On March 10, Ethiopian Airlines Flight 302, a Boeing 737 Max 8 aircraft, took off from Addis Ababa in Ethiopia and almost immediately suffered flight control issues. Within five minutes of takeoff, the aircraft went down, claiming the lives of all 157 people on board. Tragic as this incident was, it didn’t take long before investigators and journalists began linking it to another crash only five months earlier. In that incident, a Lion Air-flagged Boeing 737 Max 8 crashed into the Java Sea near Indonesia shortly after takeoff, killing all 189 people aboard.

Both aircraft were Boeing 737 Max 8s. Both had been delivered only months before their deadly crashes. And now, it appears both planes shared issues with the aircraft’s flight angle just before crashing — an issue that seems to be systemic to the aircraft’s flight management software.

According to an analysis of the cockpit recorder of the Ethiopian Airlines crash, the plane’s “angle of attack” was very similar to the data recorded from the Lion Air crash. Experts now think this flight angle issue may have been caused by a faulty angle-of-attack sensor connected to an automated system that dips the nose of the aircraft downward when the computer thinks there’s a risk of the flight angle causing a stall.

“If that’s the case, that does raise the possibility that there is a similar occurrence between the Lion Air and Ethiopian Airlines accidents,” said Clint Balog, a Montana-based professor at Embry-Riddle Aeronautical University. He also pointed out, however, that the investigation is still in its infancy.

The flight control system in question, called MCAS (Maneuvering Characteristics Augmentation System), has become the focus of investigators who point out how Boeing apparently rushed the 737 MAX line into production with assistance from the Federal Aviation Administration (FAA). In the rush to field the new platform, the FAA chose to delegate safety assessment pertaining to the aircraft, including for the flight system in question, to Boeing itself. According to the accounts of engineers and safety officials involved, that decision may have led to Boeing understating potential risks, not relaying information effectively to pilots and operators, and even downplaying the level of control MCAS has over the aircraft equipped with it.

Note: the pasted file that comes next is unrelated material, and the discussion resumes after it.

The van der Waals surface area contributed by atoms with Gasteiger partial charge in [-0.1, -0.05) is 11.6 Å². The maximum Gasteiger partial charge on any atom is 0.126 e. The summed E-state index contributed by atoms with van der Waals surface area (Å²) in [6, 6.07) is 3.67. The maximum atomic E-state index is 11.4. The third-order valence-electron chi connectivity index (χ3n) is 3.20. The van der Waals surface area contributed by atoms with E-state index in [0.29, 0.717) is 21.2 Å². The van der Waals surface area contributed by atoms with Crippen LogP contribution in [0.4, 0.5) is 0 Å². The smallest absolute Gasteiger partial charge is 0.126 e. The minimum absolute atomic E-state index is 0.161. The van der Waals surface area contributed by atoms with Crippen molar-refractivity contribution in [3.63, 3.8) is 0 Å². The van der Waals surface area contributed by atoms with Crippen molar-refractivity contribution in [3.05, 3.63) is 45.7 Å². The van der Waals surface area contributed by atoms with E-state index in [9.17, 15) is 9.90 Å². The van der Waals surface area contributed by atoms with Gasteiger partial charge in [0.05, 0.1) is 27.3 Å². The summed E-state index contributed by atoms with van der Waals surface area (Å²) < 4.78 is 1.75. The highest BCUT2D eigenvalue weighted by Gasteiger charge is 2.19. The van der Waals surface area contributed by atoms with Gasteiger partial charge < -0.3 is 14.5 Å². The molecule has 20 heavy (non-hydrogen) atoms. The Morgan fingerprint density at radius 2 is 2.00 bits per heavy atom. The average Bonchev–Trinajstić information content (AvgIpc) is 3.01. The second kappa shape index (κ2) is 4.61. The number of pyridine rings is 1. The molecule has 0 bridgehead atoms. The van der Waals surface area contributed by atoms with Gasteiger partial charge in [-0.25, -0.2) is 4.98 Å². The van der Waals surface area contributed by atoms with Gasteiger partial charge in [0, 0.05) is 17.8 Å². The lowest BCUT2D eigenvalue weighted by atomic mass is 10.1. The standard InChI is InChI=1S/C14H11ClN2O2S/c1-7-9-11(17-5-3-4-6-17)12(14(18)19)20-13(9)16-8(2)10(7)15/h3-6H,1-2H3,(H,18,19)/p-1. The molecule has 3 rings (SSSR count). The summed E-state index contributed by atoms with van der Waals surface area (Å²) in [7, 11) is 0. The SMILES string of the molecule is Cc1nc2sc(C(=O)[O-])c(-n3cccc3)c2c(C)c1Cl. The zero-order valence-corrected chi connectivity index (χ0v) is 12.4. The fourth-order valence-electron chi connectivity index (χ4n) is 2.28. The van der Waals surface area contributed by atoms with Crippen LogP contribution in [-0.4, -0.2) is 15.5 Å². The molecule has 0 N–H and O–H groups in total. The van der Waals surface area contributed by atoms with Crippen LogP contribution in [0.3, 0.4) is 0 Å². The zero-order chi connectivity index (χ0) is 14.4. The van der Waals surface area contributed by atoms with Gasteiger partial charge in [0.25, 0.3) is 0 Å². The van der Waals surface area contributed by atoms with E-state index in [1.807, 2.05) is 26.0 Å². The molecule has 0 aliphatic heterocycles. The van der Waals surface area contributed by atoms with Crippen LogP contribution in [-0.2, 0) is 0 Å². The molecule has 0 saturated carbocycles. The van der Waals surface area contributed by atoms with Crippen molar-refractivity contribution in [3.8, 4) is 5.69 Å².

“There wasn’t a complete and proper review of the documents,” a former engineer told the Seattle Times. “Review was rushed to reach certain certification dates.”

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Boeing officials haven’t disputed the idea that their MCAS may have caused these crashes, but they have questioned the roles crewmembers may have played in allowing them to occur. According to Boeing, pilots should be aware when their horizontal stabilizers are not mirroring their controls. If the pilots in both of these crashes followed the checklist procedures for “stabilizer runaway,” Boeing contends, even a malfunction of the MCAS could be arrested in time to save the aircraft by following those procedures.

Boeing’s position is bolstered by reports of other aircraft experiencing similar issues and doing exactly that: resolving the issue by following the prescribed procedures and continuing on their way. However, pilots and safety officials have taken issue with Boeing’s explanation, claiming that these failures don’t exhibit the same symptoms of stabilizer runaway. They also added that the MCAS disabled a function that would interrupt the nose down movement by pulling back on the column.

According to an FAA safety engineer’s appraisal of the Lion Air crash, Boeing assumed that “the pilots would recognize what was happening as a runaway and cut off the switches.” He went on to opine that, “The assumptions in here are incorrect. The human factors were not properly evaluated.”